I attended the ABA Annual Meeting earlier this month, and at the Federal Regulation of Securities Committee’s “Dialogue with the Director” session, new Corp Fin Director Meredith Cross, along with Deputy Director Brian Breheny, outlined Corp Fin’s agenda. In addition to reviewing comment letters and coming up with recommendations on already proposed rules, the Staff is working on rulemaking initiatives that include:
- Expanding Schedule 13D/G reporting to cover short positions. The Staff is also considering changes to the beneficial ownership rules for purposes of 13D/G reporting;
- Liberalizing shareholder communications to permit distribution of educational materials to shareholders regarding the proxy voting process, without the materials being deemed a proxy solicitation. The Staff is proposing to conduct a study regarding shareholder communications and will announce the results;
- Amending credit rating agency rules to address conflicts of interest;
- Improving asset-backed securities registration and disclosure; and
- Amending Rule 163 (communications by WKSIs).
The Staff is also:
- Keeping track of legislation in Congress to enable them to gear up to quickly to propose any rulemaking mandated by legislation;
- Continuing its review of the proposed Regulation D amendments;
- Discussing Section 5/short selling issues with General Counsel David Becker to determine how to move forward; and
- Conducting a “Core Disclosure” review project for the purpose of reviewing all disclosure rules to ensure that the disclosure is “right” rather than just “more.”
The Staff is in the process of reviewing how the work of Corp Fin is being done and whether any improvements can be made, including in the area of maintaining and expanding transparency. The Staff has been improving the efficiency of such things as responding to no-action and waiver requests. Further, it was announced that a new products team has been established, headed up by Tom Kim and Paul Belvin. This team will coordinate the review of new financial products in the Division, including reviewing new products on a pre-filing basis.
FINRA Announces Amendments to Conflicts of Interest Rules
A few months ago, I noted in the blog that the SEC had approved changes to NASD Rule 2720, which deals with underwriter conflicts of interest. Last week, FINRA issued Regulatory Notice 09-49, so the rules will now go into effect on September 14, 2009. The FINRA Regulatory Notice includes some clarifications of the rule. It should be noted for upcoming offerings that, in addition to the procedural safeguards contemplated in the amended rule, more prominent disclosure of conflicts of interest will be required in offering documents. In the Regulatory Notice, FINRA notes that, with respect to a takedown from a shelf registration statement that became effective prior to September 14, the disclosure requirements of the amended rule will apply to any post-effective amendment or prospectus supplement filed on or after September 14.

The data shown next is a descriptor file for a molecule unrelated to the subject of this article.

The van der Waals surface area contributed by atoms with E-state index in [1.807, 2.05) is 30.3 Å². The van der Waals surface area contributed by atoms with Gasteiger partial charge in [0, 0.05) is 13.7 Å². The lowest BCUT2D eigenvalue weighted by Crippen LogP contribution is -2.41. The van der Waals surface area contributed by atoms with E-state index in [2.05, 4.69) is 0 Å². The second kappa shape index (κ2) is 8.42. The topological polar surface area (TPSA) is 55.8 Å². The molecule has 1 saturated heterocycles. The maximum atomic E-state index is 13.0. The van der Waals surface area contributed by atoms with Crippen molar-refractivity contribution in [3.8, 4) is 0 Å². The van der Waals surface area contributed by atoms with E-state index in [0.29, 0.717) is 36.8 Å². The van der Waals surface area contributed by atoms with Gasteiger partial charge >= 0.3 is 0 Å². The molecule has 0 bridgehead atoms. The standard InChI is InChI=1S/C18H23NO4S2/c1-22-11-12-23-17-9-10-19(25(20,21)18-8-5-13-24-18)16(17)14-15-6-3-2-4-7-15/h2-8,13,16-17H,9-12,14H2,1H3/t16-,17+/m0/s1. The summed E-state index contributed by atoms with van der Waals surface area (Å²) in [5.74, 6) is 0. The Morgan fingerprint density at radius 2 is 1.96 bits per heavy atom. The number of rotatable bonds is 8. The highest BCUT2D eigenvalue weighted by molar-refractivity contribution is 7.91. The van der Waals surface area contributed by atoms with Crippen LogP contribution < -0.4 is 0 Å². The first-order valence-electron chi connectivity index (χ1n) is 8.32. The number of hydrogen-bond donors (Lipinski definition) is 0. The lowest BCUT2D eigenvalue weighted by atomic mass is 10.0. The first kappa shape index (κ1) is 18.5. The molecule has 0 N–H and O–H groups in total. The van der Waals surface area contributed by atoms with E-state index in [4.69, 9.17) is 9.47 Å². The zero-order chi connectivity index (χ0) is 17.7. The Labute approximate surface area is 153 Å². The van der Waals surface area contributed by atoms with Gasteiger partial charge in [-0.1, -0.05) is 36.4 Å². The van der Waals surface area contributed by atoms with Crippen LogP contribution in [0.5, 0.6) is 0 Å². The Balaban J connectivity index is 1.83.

SEC and FINRA Issue Alert Regarding Leveraged and Inverse ETFs
It is certainly not surprising, given the increased focus on the risks arising from financial products, that the SEC and FINRA are now singling out particular products and highlighting their risks for investors. With the prospect of something along the lines of a financial product safety commission hanging out there to potentially infringe on its authority, I suspect that the SEC in particular wants to be proactive in addressing what could be the next big blow-up.
Earlier this week, the SEC and FINRA issued an Alert highlighting the perils of investing in leveraged and inverse exchange traded funds. In the Alert, the agencies note “[i]nvestors should be aware that performance of these ETFs over a period longer than one day can differ significantly from their stated daily performance objectives.” According to the Alert, inverse ETFs (also called “short” funds) are designed to provide the opposite of the performance of the index or benchmark that they track, which may be a broad market or sector specific index. Leveraged inverse ETFs (also known as “ultra short” funds) seek to achieve a return that is a multiple of the inverse performance of the underlying index.
These are clearly instruments which have a very specific purpose that is probably inconsistent with the type of investing strategy pursued by anyone who needs an SEC/FINRA reminder on the potential dangers of the product. Whether warnings like this one do any good in discouraging people from getting in over their heads – under what is essentially a “caveat emptor” system – is a big question that will be considered as the debate over the regulatory reform landscape continues.
– Dave Lynn